Did stomping out the dreaded spotted lanternfly work? UMW’s expert entomologist has the buzz on when we’ll know and what to expectOctober 15, 20211 min read
It’s the bug that been in the news all summer long. The spotted lanternfly is an invasive species that was first spotted on American soil seven years ago and is now moving at a fever pitch across the country.
The petulant pest has the potential to devastate crops and agriculture – and there were hopes that steps to eradicate or at least minimize the insect’s spread would work. That’s why media are looking to experts like Josephine Antwi from the University of Mary Washington for answers.
"The key right now, is to keep them from spreading and to keep their numbers down in areas where they currently occur," said Josephine Antwi, an entomologist at the University of Mary Washington in Virginia. "By destroying egg masses in the winter, we keep the number of the following generation down." September 30 - NorthJersey.com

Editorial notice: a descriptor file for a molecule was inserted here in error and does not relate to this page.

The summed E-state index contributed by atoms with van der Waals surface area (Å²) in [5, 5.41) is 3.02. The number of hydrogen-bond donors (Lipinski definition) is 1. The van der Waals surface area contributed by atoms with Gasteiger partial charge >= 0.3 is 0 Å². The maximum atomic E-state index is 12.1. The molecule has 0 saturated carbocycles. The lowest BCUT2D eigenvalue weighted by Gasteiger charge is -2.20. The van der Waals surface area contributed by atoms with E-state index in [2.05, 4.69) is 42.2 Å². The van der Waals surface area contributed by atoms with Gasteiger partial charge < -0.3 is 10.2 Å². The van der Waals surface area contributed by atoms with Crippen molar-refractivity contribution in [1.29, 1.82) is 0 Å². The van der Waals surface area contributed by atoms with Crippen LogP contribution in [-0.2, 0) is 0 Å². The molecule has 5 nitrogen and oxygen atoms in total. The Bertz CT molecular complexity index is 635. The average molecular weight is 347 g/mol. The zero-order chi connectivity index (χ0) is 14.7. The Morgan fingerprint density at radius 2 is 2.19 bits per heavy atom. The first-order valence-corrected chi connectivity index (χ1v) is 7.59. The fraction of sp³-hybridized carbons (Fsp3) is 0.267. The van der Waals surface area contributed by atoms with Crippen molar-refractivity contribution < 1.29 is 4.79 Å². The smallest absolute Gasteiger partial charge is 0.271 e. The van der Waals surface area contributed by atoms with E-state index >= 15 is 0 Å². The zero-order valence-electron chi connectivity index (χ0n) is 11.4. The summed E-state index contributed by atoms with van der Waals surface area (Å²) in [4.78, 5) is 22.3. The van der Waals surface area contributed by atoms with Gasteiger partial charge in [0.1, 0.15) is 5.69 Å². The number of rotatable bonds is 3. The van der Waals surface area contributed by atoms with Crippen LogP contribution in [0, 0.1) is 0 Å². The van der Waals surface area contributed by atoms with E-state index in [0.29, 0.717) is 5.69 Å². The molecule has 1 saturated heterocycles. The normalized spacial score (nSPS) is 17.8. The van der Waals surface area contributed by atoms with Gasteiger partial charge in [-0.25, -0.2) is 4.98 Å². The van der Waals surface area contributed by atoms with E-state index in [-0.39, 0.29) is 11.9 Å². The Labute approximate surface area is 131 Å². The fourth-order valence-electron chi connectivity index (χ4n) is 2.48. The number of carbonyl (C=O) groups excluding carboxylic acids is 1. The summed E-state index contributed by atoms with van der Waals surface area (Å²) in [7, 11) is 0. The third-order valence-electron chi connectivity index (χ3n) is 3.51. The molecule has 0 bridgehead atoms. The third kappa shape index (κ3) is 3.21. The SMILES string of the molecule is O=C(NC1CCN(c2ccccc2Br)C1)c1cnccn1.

If you're writing about the Spotted Lanternfly, Dr. Antwi is available to speak with media; simply click on her icon to arrange an interview today.
Josephine Antwi Assistant Professor
Dr. Antwi is an entomologist whose research focuses on the effects that sucking-piercing insect pests have on crops of economic importance.